Quiksilver has found a buyer for its Tony Hawk brand of skateboard apparel as part of its process of concentrating on its core business. The new owner is Cherokee, a company that sells a variety of apparel and footwear products and accessories under brands such as Sideout, Sideout Sport, Saint Tropez-West, Chorus Line and All That Jazz.

Quiksilver made the announcement several weeks after reporting big losses for the fourth quarter and the full year ended Oct. 31. However, the company's new chief executive, Andy Mooney, assured investors that the numerous measures taken in the past year will start bearing fruit during the current financial year.

Among these actions, the group divested its snowboard business, cut down its marketing staff, trimmed down its roster of sponsored athletes, developed an optimization strategy in supply chain management, centralized e-commerce into a single global platform, hired a new product development team and reduced the number of SKUs by 30 percent.

Additionally, Mooney indicated that the Quiksilver brand has an opportunity to expand in closed-toe footwear and that the Roxy brand will strive to expand into more active categories in the sporting goods channel such as fitness. The DC brand of skate-inspired shoes will be “re-energized” through key new products at currently missing price points. The new development team is expected to bring new apparel products to the market for the autumn/winter 2015/15 season, followed by new footwear products in spring 2015.

The group is in discussion with new joint venture partners in China. Brazil and India have also upside for further penetration. On the retail side, the group will devote more energy to e-commerce, where its websites obtained last year a conversion rate of only 1.5 to 2 percent for their 13 million visitors. The Boardriders store concept, which has been adopted by Quiksilver for seven locations in Europe, including one in Russia, will be introduced in the U.S. at a couple of locations in the course of next year.

Mooney pointed out that the company's cost reduction efforts resulted in increases in adjusted operating earnings before amortization (Ebitda) of $3 million in the latest quarter and $7 million in the past financial year, thanks to higher gross margins and lower operating expenses. The gross margin improved to 47.0 percent in the fourth quarter from 45.6 percent in the year-ago period, due in part to better profitability in the Europe, Middle East and Africa (EMEA) region. Better wholesale margins in EMEA did not prevent a decline in the gross margin for the full financial year to 48.2 percent from 48.5 percent.

Total revenues from continuing operations were down because of major drops at DC Shoes. They declined by 10 percent to $476 million in the latest quarter, or 9 percent down on a currency-neutral basis, with DC falling by 25 percent to $139 million. The Quiksilver and Roxy brands were flat at $190 million and $137 million, respectively.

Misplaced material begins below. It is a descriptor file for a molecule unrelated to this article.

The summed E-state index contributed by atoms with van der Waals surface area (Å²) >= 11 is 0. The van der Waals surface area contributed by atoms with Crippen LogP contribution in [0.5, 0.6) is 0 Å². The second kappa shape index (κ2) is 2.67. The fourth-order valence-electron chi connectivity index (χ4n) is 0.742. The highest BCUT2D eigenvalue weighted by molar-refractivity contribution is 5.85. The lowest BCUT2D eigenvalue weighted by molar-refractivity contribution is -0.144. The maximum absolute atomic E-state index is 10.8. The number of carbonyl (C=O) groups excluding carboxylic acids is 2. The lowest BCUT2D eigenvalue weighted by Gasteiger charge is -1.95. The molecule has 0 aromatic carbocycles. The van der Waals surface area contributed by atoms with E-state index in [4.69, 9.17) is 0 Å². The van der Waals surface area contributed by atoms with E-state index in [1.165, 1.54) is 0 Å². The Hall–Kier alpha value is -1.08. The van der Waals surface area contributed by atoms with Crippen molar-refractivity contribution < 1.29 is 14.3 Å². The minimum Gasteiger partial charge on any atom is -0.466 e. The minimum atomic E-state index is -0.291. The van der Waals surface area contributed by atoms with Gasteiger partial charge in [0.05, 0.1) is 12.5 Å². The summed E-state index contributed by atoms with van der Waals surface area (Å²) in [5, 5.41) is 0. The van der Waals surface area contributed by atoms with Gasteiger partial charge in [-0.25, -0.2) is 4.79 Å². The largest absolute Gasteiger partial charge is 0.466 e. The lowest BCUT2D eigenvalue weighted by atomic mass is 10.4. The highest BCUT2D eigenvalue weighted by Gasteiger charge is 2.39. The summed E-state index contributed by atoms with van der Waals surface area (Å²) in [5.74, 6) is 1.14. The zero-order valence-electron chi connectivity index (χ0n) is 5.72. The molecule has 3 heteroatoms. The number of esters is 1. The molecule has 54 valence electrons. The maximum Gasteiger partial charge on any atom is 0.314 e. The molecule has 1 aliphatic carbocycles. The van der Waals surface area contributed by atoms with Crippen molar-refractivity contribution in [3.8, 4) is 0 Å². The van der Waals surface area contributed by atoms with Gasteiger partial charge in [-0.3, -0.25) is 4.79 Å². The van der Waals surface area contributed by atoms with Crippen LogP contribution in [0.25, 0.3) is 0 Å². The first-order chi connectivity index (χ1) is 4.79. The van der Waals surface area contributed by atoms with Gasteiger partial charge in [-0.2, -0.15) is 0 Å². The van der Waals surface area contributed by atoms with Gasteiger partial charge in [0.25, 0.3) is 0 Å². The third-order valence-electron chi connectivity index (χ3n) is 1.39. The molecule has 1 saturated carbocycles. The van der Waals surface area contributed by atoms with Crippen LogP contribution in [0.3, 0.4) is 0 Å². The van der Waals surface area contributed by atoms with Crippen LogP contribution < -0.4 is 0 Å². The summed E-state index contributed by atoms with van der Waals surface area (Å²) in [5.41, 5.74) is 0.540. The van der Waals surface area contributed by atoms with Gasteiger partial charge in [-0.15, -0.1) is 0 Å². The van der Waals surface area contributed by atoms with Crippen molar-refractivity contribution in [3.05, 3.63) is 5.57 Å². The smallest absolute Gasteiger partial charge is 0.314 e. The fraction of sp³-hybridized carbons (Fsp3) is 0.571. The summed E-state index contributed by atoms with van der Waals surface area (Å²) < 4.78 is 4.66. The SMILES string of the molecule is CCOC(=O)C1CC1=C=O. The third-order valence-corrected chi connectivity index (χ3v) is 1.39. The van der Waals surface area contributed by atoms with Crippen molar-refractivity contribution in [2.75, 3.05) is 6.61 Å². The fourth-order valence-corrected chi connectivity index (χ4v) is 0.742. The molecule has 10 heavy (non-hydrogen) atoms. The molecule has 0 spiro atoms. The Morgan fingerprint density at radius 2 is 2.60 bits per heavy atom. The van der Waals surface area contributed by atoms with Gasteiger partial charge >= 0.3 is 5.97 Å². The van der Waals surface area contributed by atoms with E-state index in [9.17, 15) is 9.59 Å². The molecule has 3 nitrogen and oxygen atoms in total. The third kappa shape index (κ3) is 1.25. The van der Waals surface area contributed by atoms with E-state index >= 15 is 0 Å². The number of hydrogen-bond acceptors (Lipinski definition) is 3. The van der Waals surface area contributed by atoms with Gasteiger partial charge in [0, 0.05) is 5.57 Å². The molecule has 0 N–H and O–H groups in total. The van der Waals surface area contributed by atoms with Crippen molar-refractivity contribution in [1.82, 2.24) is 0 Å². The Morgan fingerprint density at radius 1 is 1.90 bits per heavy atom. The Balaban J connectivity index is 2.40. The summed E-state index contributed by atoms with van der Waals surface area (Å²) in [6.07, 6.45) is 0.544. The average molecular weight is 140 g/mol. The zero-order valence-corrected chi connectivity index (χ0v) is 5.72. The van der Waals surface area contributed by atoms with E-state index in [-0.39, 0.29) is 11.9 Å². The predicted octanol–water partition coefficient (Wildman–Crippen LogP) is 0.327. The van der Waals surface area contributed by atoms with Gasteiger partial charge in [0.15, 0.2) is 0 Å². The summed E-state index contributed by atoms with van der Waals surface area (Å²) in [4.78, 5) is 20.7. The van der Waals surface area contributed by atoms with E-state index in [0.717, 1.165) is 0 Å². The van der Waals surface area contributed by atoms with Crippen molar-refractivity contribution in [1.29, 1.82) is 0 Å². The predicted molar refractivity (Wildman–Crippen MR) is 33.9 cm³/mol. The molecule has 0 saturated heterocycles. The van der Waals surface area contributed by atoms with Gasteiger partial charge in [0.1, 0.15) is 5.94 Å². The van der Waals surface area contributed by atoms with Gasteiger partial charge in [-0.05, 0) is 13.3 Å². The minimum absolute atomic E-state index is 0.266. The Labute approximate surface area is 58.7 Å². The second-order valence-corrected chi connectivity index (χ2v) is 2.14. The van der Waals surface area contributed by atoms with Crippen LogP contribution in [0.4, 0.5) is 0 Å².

In terms of constant currencies, revenues were down by 14 percent in the Americas and by 9 percent in EMEA, but they increased by 9 percent in the Asia-Pacific region. In absolute terms and in U.S. dollars, EMEA sales declined by 6 percent to $168 million.

In terms of distribution channels, wholesale revenues were down by 12 percent to $353 million. Retail revenues rose slightly to $107 million. Same-store sales were flat, but online sales grew by 22 percent to $16 million. The number of stores was up to 631 at the end of the quarter and the year from 605 at the end of the previous fiscal year.

The company reported a net loss from continuing operations of $175 million for the quarter, up sharply from a loss of $0.4 million in the year-ago period. On an adjusted, pro-forma basis, Quik had a net loss of $7 million against income of $8 million.

For the whole past financial year, the group reported a net loss from continuing operations of $239 million, up from a loss of $18 million in the previous year. On an adjusted basis, a net loss of $38 million for the group's continuing operations compared with net income of $0.1 million.

Total revenues fell by 7 percent for the year to $1.81 billion, and they were down by 6 percent at constant exchange rates. On the same basis, sales decreased by 7 percent for the Quiksilver brand, 2 percent for Roxy and 8 percent for DC. The three brands generated revenues of $721 million, $511 million and $542 million, respectively.

Sales in the EMEA region declined by 6 percent to $632 million for the year, and they were off by 7 percent in currency-neutral terms. They generated an operating profit of $30.8 million, down from $53.6 million in the prior year.